Crowley had come to several conclusions in his long life. One, humans, in general, were greedy, moronic and easily persuaded. And they liked war. They say they don't, but really, they're more blood thirsty than most of the demons Crowley avoided like the plague.
Which brought him to two, the plague was a good thing. It provided endless amusement for Crowley and endless souls of hapless people looking to save themselves and/or their families from the dreaded plague. Really, looking back, all they needed was a good can of Raid and a bar of soap. No need for an eternity in Hell. Not that he would have ever told them that. Wasn't his job. He wasn't paid to be nice.
He wasn't paid to be evil either.
He wasn't paid at all, actually, which was really something he should bring up with the head honchos in Hell. When he was sure they wouldn't torture him just for looking at them. Which would never happen, so he would just have to deal with stealing and investing.
Three. The stock market only ever crashed when someone pissed off a demon with contacts. Or a demon in stocks. Or a demon. In general. Or if Crowley was bored and wanted to see people flail as they watched their money slowly disappear and then decided to throw themselves off of a tall building.
Or sell their soul to get it back.
See? Greedy. And Crowley was also resourceful. Which made up for not being paid.
Four. Living forever was not all it cracked up to be. It got boring. It got dull. And for some reason, if you originated in Britain, by the time you reached two hundred, your accent was Cockney. Without fail.
It was a shame. He quite liked his original accent. Though Cockney was more intimidating at times, he would admit that. And it was easy to charm people into selling themselves to you.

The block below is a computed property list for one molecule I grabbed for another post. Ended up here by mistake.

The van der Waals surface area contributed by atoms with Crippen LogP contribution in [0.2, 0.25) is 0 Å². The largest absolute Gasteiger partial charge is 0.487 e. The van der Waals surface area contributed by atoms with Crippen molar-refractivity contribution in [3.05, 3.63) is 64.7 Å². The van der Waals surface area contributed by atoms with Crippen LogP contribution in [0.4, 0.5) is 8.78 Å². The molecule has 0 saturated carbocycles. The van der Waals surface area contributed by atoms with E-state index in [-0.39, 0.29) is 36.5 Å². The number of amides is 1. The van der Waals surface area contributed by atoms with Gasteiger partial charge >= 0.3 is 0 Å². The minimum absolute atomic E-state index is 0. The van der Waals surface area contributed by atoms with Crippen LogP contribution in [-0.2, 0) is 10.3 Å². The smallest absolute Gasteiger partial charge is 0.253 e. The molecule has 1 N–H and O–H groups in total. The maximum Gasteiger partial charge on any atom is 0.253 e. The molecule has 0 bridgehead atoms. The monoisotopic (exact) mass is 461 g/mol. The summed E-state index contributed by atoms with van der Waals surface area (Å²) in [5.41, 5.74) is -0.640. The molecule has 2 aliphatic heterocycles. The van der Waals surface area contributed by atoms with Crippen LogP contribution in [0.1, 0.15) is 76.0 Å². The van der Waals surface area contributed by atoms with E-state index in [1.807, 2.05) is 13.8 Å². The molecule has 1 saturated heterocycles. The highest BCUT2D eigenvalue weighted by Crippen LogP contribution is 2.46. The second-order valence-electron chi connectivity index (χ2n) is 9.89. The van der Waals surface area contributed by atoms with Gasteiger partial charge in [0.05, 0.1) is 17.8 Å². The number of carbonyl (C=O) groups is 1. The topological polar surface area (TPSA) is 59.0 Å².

Five. America made people weird. He's seen it. No matter what happens it would twist people up inside their minds and make them batshit insane if they stayed there long enough. And he wasn't just talking about humans. Everything. If it stayed in America, it turned them weird.
Case in point, cowboys. Hollywood. Pilgrims. Demons. Vampires. Teenagers! Everything went mental. Which was why Crowley only stayed there when he absolutely had to. Most of the time, he went in, grabbed a soul and darted back out again. He blamed the one time he had to stay in America for a whole six weeks on the fact that he now had a live-in Hellhound.
Six. Technology is the work of Lucifer. Or at least, a demon called Nigel who specialises in addiction. Still, he made humans dependent on the most unreliable thing in the world. And humans knew this, yet carried on happily with the knowledge that should anything happen that would stop all technology from working, then they would fail as a species. Again.
He came to conclusions every decade or so, whenever humanity changed so very obviously. Or when something happened that made him wonder how he had managed to live for so long and had yet to off himself. Because, really, Paris Hilton? Said it all really. Or when he was bored.
In 2003, he came to another conclusion.
Wizards were weird. Dead wizards even more so. Wizards that had to take up the mantle of Death's Master were insane. And should consider changing their name to something much more interesting. Harry was a little too misleading and boring. Though it was marginally better than Derek.
Back to meeting Harry, however. It was a turning point in Crowley's life. And not necessarily for the better. Sure, that day gave him three close friends/confidents/lovers/whatever you would call them. But two of them were the most irritating beings on this planet. Death's Master, Harry and The Archangel turned Trickster, Gabriel, should never have been introduced. It was a cruel thing to do and were anyone ever to ask, Crowley was certain neither Heaven nor Hell would own up to it.
He also came to another conclusion not long after. Two conclusions actually. One, he should never have introduced Harry to Fantasy and Sci Fi literature and two, he hated Good Omens and wished he hadn't planted the idea of a demon called Crowley into Pratchett and Gaiman's heads.
He was never going to tell Harry that.